6. #6 Nick (Matzke)
    July 16, 2006

    There’s a reason he provides neither link nor reference to anyone arguing seriously that the impressive transitional forms linking bear-like mammals to modern whales represent a mathematically unfeasible change.

    Eh? Bearlike? The ancestors of whales were early artiodactyls — hoofed animals. Not like cows, but something vaguely like carnivorous pigs.

  7. #7 David Wilson
    July 16, 2006

    Jason wrote:

    At any rate, what happened at Wistar was that Eden, Ulam and Schutzenberger were given a chance to present their objections and a cadre of biologists patiently explained why they were wrong. (Weisskopf did not present a paper at the conference). The conference proceedings do not record anyone beyond those three reporting any fundamental difficulties with Neo-Darwinian theory.

    By lumping Ulam together with Eden and Schützenberger, I believe you’re conceding much too much to creationist slandermongers. On my reading of the proceedings, the gulf between the attitudes of Ulam (and Weisskopf) on the one hand, and Eden and Schützenberger on the other, seemed to be just as great as that between these latter two and the biologists. Whatever the differences of opinion between Ulam or Weisskopf and any of the biologists present, they didn’t seem to me to be any more substantial than those between the biologists themselves.

    I could find nothing at all in the proceedings of the symposium to indicate that any of its participants other than Eden and Schützenberger would have subscribed to the so-called “consensus” which Mr Luskin claims “many” of them came to—namely, “that Neo-Darwinism was simply not mathematically tenable”. In the case of Ulam and Weisskopf, there are in fact numerous statements of theirs, recorded in the symposium’s proceedings, which provide overwhelming evidence to the contrary—namely, that neither of them would have supported the position of Mr Luskin’s so-called “consensus”.

    Jason wrote:

    Eden and Ulam relied on standard probability arguments against Neo-Darwinism. …

    No, this is simply not true of Ulam’s presentation. For some unknown reason creationist slandermongers have chosen to make up fibs about Ulam’s presentation at this symposium. It’s rather depressing to see them now being accepted at face value by the good guys.

    While Luskin doesn’t go so far as to make up fibs about the presentation, he does nevertheless try to insinuate that Ulam wpuld have supported his so-called “consensus” with a classic out-of-context quotation (bolding mine):

    Stanislaw Ulam, quoted by Casey Luskin, wrote:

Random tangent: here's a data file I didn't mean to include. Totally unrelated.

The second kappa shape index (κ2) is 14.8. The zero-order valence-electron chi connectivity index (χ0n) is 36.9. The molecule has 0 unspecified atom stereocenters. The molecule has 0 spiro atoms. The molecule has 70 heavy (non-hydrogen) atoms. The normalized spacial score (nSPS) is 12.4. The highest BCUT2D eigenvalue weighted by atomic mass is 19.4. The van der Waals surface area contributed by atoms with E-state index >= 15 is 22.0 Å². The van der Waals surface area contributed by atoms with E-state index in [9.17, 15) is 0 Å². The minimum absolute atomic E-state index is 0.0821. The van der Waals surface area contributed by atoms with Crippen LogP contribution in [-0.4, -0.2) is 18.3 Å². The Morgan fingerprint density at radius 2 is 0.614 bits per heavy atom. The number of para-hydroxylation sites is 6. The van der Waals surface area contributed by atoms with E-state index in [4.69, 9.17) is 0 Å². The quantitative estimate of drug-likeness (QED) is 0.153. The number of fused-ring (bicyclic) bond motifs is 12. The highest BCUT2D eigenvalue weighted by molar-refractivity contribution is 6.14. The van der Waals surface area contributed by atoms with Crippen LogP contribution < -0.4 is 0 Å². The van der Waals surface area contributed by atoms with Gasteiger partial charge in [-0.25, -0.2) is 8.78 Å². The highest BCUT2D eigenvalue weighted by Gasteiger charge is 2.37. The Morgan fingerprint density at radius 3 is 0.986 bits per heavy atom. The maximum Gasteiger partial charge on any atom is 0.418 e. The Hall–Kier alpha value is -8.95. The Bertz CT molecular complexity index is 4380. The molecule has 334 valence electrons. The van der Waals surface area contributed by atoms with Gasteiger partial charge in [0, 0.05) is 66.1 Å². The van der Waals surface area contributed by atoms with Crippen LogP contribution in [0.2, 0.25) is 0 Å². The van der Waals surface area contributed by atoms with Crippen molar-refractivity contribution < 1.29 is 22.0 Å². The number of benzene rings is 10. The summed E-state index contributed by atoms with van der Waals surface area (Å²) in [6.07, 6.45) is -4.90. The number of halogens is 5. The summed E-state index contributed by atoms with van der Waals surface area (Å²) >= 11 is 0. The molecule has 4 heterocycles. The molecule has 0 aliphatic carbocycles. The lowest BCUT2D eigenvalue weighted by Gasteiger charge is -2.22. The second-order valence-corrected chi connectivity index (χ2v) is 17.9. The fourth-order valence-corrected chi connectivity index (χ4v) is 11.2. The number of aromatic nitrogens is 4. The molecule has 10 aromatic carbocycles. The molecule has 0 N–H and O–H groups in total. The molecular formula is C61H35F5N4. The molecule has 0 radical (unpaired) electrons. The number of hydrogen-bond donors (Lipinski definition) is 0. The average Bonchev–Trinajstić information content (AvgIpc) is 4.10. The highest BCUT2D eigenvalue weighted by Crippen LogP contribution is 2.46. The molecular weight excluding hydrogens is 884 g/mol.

“[I]t seems to require many thousands, perhaps millions, of successive mutations to produce even the easiest complexity we see in life now. It appears, naively at least, that no matter how large the probability of a single mutation is, should it be even as great as one-half, you would get this probability raised to a millionth power, which is so very close to zero that the chances of such a chain seem to be practically non-existent.”

    To an experienced creationist watcher, the words I have bolded in the above quotation practically scream out “misleading quote mine!”, in which the person being quoted outlines an apparent problem which they then go on to show is not really a problem at all. And in fact this is exactly what Ulam did. In his next two paragraphs, which Casey Luskin very conveniently fails to quote, Ulam went on to say:

    But, I believe that the comments of Professor Eden, in the first five minutes of his talk at least, refer to a random construction of such molecules, and even those of us who are in the majority here, the non-mathematicians, realize that this is not the problem at all.

    A mathematical treatment of evolution, if it is to be formulated at all, no matter how crudely, must include the mechanism of the advantages that single mutations bring about and the process of how these advantages, no matter how slight, serve to sieve out parts of the population, which then get additional advantages. It is the process of selection which might produce the more complicated organisms that exist today.

    Ulam then went on to explain that his aim was to illustrate how one could go about setting up mathematical models for the process of selection. But before he proceeded to do this he openly warned his audience that the models he was about to come up with were so crude as to be completely unrealistic, and throughout his presentation he repeatedly emphasised that the values of the paremeters one would need to know to run his models were in fact subject to very large uncertainies, in many cases of several orders of magnitude.

    In short, there was nothing at all in his presentation that could be reasonably construed as constituting a claim that any part of evolutionary theory was “mathematically untenable”.

  8. #8 Johan Richter
    July 16, 2006

    I am not certain you are right about your reasoning that just because there are many variables influencing long-term evolution a mathematical model becomes less approriate. For me, a large number of variables, means that any description of the system will be very simplified but I think this applies equally to verbal and mathematical descriptions.

    A mathematical model does not have to aim at the very precise quantative predictions possible in physics. It can equally well be intended as a rough qualitative description.

    I agree that there are disadvantages to using a mathematical approach. But there are advantages to, like clarity and it being obvious whether your proposed logic works.

  9. #9 FhnuZoag
    July 16, 2006